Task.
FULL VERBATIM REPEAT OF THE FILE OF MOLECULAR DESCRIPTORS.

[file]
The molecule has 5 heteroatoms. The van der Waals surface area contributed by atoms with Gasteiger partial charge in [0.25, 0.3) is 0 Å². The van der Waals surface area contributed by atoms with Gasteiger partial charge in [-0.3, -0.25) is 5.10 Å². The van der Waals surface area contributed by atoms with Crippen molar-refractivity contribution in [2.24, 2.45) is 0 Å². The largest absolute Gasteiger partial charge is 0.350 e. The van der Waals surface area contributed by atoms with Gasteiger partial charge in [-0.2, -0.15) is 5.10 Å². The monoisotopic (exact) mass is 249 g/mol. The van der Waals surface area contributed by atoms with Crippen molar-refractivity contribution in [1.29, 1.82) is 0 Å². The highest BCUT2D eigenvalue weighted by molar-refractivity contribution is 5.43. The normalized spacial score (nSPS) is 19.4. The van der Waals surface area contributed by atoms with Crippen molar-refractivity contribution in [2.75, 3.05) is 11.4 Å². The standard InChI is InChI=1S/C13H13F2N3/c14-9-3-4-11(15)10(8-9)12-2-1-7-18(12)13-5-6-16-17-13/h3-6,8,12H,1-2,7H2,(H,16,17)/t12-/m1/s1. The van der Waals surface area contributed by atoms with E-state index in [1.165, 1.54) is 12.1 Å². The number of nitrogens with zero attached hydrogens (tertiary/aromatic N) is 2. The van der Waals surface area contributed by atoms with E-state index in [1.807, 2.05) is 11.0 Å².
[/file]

The molecule has 5 heteroatoms. The van der Waals surface area contributed by atoms with Gasteiger partial charge in [0.25, 0.3) is 0 Å². The van der Waals surface area contributed by atoms with Gasteiger partial charge in [-0.3, -0.25) is 5.10 Å². The van der Waals surface area contributed by atoms with Crippen molar-refractivity contribution in [2.24, 2.45) is 0 Å². The largest absolute Gasteiger partial charge is 0.350 e. The van der Waals surface area contributed by atoms with Gasteiger partial charge in [-0.2, -0.15) is 5.10 Å². The monoisotopic (exact) mass is 249 g/mol. The van der Waals surface area contributed by atoms with Crippen molar-refractivity contribution in [1.29, 1.82) is 0 Å². The highest BCUT2D eigenvalue weighted by molar-refractivity contribution is 5.43. The normalized spacial score (nSPS) is 19.4. The van der Waals surface area contributed by atoms with Crippen molar-refractivity contribution in [2.75, 3.05) is 11.4 Å². The standard InChI is InChI=1S/C13H13F2N3/c14-9-3-4-11(15)10(8-9)12-2-1-7-18(12)13-5-6-16-17-13/h3-6,8,12H,1-2,7H2,(H,16,17)/t12-/m1/s1. The van der Waals surface area contributed by atoms with E-state index in [1.165, 1.54) is 12.1 Å². The number of nitrogens with zero attached hydrogens (tertiary/aromatic N) is 2. The van der Waals surface area contributed by atoms with E-state index in [1.807, 2.05) is 11.0 Å².